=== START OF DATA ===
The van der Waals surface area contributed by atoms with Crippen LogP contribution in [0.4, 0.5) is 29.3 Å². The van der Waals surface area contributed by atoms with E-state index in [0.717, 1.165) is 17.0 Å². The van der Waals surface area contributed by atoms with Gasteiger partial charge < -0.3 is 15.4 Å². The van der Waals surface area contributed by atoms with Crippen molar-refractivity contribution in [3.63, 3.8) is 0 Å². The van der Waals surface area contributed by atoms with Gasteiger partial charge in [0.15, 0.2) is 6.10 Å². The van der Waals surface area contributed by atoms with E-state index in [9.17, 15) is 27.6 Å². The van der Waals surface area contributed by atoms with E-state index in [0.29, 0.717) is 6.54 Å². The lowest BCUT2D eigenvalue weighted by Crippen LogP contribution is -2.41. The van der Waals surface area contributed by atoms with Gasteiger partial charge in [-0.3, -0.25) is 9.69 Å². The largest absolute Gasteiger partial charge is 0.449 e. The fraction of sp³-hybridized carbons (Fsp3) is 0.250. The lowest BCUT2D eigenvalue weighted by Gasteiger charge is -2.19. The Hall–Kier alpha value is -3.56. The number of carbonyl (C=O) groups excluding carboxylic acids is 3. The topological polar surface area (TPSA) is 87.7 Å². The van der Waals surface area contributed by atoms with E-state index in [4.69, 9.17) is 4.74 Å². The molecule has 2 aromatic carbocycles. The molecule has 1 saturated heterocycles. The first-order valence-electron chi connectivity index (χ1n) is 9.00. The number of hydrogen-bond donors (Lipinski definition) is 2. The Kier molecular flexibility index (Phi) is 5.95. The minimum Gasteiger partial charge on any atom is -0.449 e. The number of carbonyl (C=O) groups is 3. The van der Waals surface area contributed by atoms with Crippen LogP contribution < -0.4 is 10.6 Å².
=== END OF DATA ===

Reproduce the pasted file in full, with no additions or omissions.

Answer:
The van der Waals surface area contributed by atoms with Crippen LogP contribution in [0.4, 0.5) is 29.3 Å². The van der Waals surface area contributed by atoms with E-state index in [0.717, 1.165) is 17.0 Å². The van der Waals surface area contributed by atoms with Gasteiger partial charge < -0.3 is 15.4 Å². The van der Waals surface area contributed by atoms with Crippen molar-refractivity contribution in [3.63, 3.8) is 0 Å². The van der Waals surface area contributed by atoms with Gasteiger partial charge in [0.15, 0.2) is 6.10 Å². The van der Waals surface area contributed by atoms with E-state index in [9.17, 15) is 27.6 Å². The van der Waals surface area contributed by atoms with E-state index in [0.29, 0.717) is 6.54 Å². The lowest BCUT2D eigenvalue weighted by Crippen LogP contribution is -2.41. The van der Waals surface area contributed by atoms with Gasteiger partial charge in [-0.3, -0.25) is 9.69 Å². The largest absolute Gasteiger partial charge is 0.449 e. The fraction of sp³-hybridized carbons (Fsp3) is 0.250. The lowest BCUT2D eigenvalue weighted by Gasteiger charge is -2.19. The Hall–Kier alpha value is -3.56. The number of carbonyl (C=O) groups excluding carboxylic acids is 3. The topological polar surface area (TPSA) is 87.7 Å². The van der Waals surface area contributed by atoms with E-state index in [4.69, 9.17) is 4.74 Å². The molecule has 2 aromatic carbocycles. The molecule has 1 saturated heterocycles. The first-order valence-electron chi connectivity index (χ1n) is 9.00. The number of hydrogen-bond donors (Lipinski definition) is 2. The Kier molecular flexibility index (Phi) is 5.95. The minimum Gasteiger partial charge on any atom is -0.449 e. The number of carbonyl (C=O) groups is 3. The van der Waals surface area contributed by atoms with Crippen LogP contribution < -0.4 is 10.6 Å².